Insights Communities for Small Business and Big Rewards

Imagine being able to tap into your VIP customers whenever you have a burning issue. That issue that's been lingering in your mind, soaking up valuable time within the team, debating the pros and cons. When in most cases, customers can give you the answer.

Recently a friend shared a story of a series of frustrating meetings he was involved in. About what type of disposable cup to use in a franchise. Both options had some positive and negative environmental considerations. But they didn't know what the customer would think.

Now instead of asking those it most affected, they kept debating. Wow!  What's the ROI on endless team meetings and email chains? Thousands of dollars, and they still don't know if they made the right decision!

Insight Communities are aspirational to those of us converted to the concept. It’s the idea of tapping into segments of fans within minutes, when a crisis hits. Or when you just need to resolve an issue, or maybe you need clarity on a new idea.  And all while building brand advocates. Well, it's hard to resist.

But it can be a beast that needs a major commitment. Everyone from the top down has to be on-board. And maintaining it is a specialist role, with constant communications and interactions to keep the community engaged.

The alternative?

Now I wouldn’t be telling you about all these benefits if we didn’t have a solution.

That’s a ‘Pop-Up Community’ - the one you always have, but only when you need it.

I’ve put together some practical steps to get you started on the journey.  But with a lot less stress on the bottom-line.

Step 1 - The Database

Some customer lists can only be described as dysfunctional, through to the well-maintained permission-database that instantly responds to requests.

The former is just a nightmare, making it almost impossible to gather insights. Which of course is a real problem when you have an issue.

A lot of businesses assume that social media is their community. And yes, it’s a Social Community, but you wouldn’t air your dirty laundry or explore new ideas in public view for your competitors.

Step 2 - Make It Of Value

It's a fact of life, but unless there’s something in it for your fans, they won't get involved. It's all well and good to want to reach out to your audience. But who wants to be on yet another email list? However, if they see value, then sure - they'll even look out for your emails!

When it comes to incentivisation, think of your audience, and what they would value. 

It could be, exclusive insider information and VIP access to special offers ahead of the crowd. Maybe a special discount on what they normally buy. If you’re selling to other businesses, then think about what they would value most. It maybe your professional time. Get a bit creative.

Step 3 - Make It Fun

We live in a world that’s more about people taking than giving.  So along with incentives, keep it light and fun.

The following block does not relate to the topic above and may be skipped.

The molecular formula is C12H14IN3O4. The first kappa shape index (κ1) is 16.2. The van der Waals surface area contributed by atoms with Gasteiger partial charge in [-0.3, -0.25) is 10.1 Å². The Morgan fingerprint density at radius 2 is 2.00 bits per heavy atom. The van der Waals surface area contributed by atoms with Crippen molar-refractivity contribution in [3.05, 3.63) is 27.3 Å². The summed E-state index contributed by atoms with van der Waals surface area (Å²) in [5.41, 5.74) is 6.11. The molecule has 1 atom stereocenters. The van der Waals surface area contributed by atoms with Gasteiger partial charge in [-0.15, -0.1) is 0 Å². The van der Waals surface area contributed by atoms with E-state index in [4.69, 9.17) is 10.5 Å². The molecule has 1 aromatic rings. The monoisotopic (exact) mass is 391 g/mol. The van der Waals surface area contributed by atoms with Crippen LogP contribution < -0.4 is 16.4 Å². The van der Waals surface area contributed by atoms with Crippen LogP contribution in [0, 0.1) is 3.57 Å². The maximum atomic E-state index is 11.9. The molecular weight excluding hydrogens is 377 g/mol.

When you write your email invitation, make it personal. Give them a reason why they should participate, and make them smile.  A warm & friendly invitation is so much more engaging. Which results in not only more people getting involved, but we’ve also seen how it improves the quality of their responses.

Make Research Fun-Engage4Insights

For example …

I recently received an email from LastPass.

"Hi there,

Thanks so much for giving LastPass a try!

We have a quick question that we hope you'll answer to help us make LastPass better. Just fill out this short survey and let us know. We'd really appreciate it.


I can hear the exec meeting ..."we need to understand why conversions are down from our free account, throw out a survey".

But would you be excited about clicking on their link?  It wasn’t even addressed to me personally.

OR would this make a difference?

"Hey Judy,

Welcome and thanks for giving LastPass a try!

As CEO I drive our team to give you a better experience.

So I have a quick question that will really help us, to help you.

And as thanks for your time, I'm extending your free trial for another (x) weeks.

Talk soon,
Joe Siegrist

Now I appreciate in this example the invitation was to a survey, but it’s a good illustration of how a few tweaks can change our perception of being valued.

Step 4 - Let's Chat

Now a community wouldn't work without providing a convenient way for people to gather round and share their stories and ideas.

That’s where cliizii comes in.  It’s designed to bring people together in a secure, private online space, that’s a bit of fun as well.

Fan Disccussion Group - cliizii

It’s flexible enough to use for any insight gathering. But it’s the feeling of connectedness that makes it personal and engaging for both you and your audience.

It doesn't matter how frequently you chat, just as long as you make it meaningful and engaging. Which will be memorable and shareable with their friends, building Word-Of-Mouth.

There’s nothing more motivating for your fan, beyond any monetary rewards than actually being invited behind the scenes, being part of the team and feeling valued.

If you’d like to see cliizii in action and discuss how it could help your business, schedule a Free Demo today.

Judy Celmins is the co-founder of cliizii.  The world’s first qualitative research platform designed as a High-Energy Fan Event.

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